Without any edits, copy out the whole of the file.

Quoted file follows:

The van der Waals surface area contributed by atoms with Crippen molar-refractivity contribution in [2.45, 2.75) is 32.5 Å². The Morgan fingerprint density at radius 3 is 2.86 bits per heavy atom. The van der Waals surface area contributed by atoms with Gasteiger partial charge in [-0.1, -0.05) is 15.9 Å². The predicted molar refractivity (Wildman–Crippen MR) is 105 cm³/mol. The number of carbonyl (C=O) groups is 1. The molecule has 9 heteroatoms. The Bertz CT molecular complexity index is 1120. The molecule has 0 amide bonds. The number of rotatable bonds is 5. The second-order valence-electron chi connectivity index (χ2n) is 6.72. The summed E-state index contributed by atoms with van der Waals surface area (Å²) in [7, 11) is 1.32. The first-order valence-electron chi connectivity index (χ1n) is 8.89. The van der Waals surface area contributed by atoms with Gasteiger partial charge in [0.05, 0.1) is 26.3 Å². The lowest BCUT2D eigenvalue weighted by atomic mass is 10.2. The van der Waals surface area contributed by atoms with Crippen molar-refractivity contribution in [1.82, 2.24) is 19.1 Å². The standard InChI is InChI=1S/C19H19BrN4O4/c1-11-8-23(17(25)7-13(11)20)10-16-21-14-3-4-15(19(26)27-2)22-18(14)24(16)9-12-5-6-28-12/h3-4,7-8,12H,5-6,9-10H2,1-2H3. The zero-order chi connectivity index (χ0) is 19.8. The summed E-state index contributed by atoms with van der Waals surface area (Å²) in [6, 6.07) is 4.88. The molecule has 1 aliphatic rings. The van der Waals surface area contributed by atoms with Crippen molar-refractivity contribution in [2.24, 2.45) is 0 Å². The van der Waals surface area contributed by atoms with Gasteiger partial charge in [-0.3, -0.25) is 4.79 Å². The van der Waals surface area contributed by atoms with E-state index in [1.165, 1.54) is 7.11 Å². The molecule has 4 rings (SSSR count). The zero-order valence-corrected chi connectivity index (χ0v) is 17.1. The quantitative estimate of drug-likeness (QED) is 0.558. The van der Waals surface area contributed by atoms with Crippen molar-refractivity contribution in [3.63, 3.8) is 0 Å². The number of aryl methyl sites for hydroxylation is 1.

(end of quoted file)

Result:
The van der Waals surface area contributed by atoms with Crippen molar-refractivity contribution in [2.45, 2.75) is 32.5 Å². The Morgan fingerprint density at radius 3 is 2.86 bits per heavy atom. The van der Waals surface area contributed by atoms with Gasteiger partial charge in [-0.1, -0.05) is 15.9 Å². The predicted molar refractivity (Wildman–Crippen MR) is 105 cm³/mol. The number of carbonyl (C=O) groups is 1. The molecule has 9 heteroatoms. The Bertz CT molecular complexity index is 1120. The molecule has 0 amide bonds. The number of rotatable bonds is 5. The second-order valence-electron chi connectivity index (χ2n) is 6.72. The summed E-state index contributed by atoms with van der Waals surface area (Å²) in [7, 11) is 1.32. The first-order valence-electron chi connectivity index (χ1n) is 8.89. The van der Waals surface area contributed by atoms with Gasteiger partial charge in [0.05, 0.1) is 26.3 Å². The lowest BCUT2D eigenvalue weighted by atomic mass is 10.2. The van der Waals surface area contributed by atoms with Crippen molar-refractivity contribution in [1.82, 2.24) is 19.1 Å². The standard InChI is InChI=1S/C19H19BrN4O4/c1-11-8-23(17(25)7-13(11)20)10-16-21-14-3-4-15(19(26)27-2)22-18(14)24(16)9-12-5-6-28-12/h3-4,7-8,12H,5-6,9-10H2,1-2H3. The zero-order chi connectivity index (χ0) is 19.8. The summed E-state index contributed by atoms with van der Waals surface area (Å²) in [6, 6.07) is 4.88. The molecule has 1 aliphatic rings. The van der Waals surface area contributed by atoms with Crippen molar-refractivity contribution in [2.24, 2.45) is 0 Å². The van der Waals surface area contributed by atoms with Gasteiger partial charge in [-0.3, -0.25) is 4.79 Å². The van der Waals surface area contributed by atoms with E-state index in [1.165, 1.54) is 7.11 Å². The molecule has 4 rings (SSSR count). The zero-order valence-corrected chi connectivity index (χ0v) is 17.1. The quantitative estimate of drug-likeness (QED) is 0.558. The van der Waals surface area contributed by atoms with Crippen molar-refractivity contribution in [3.63, 3.8) is 0 Å². The number of aryl methyl sites for hydroxylation is 1.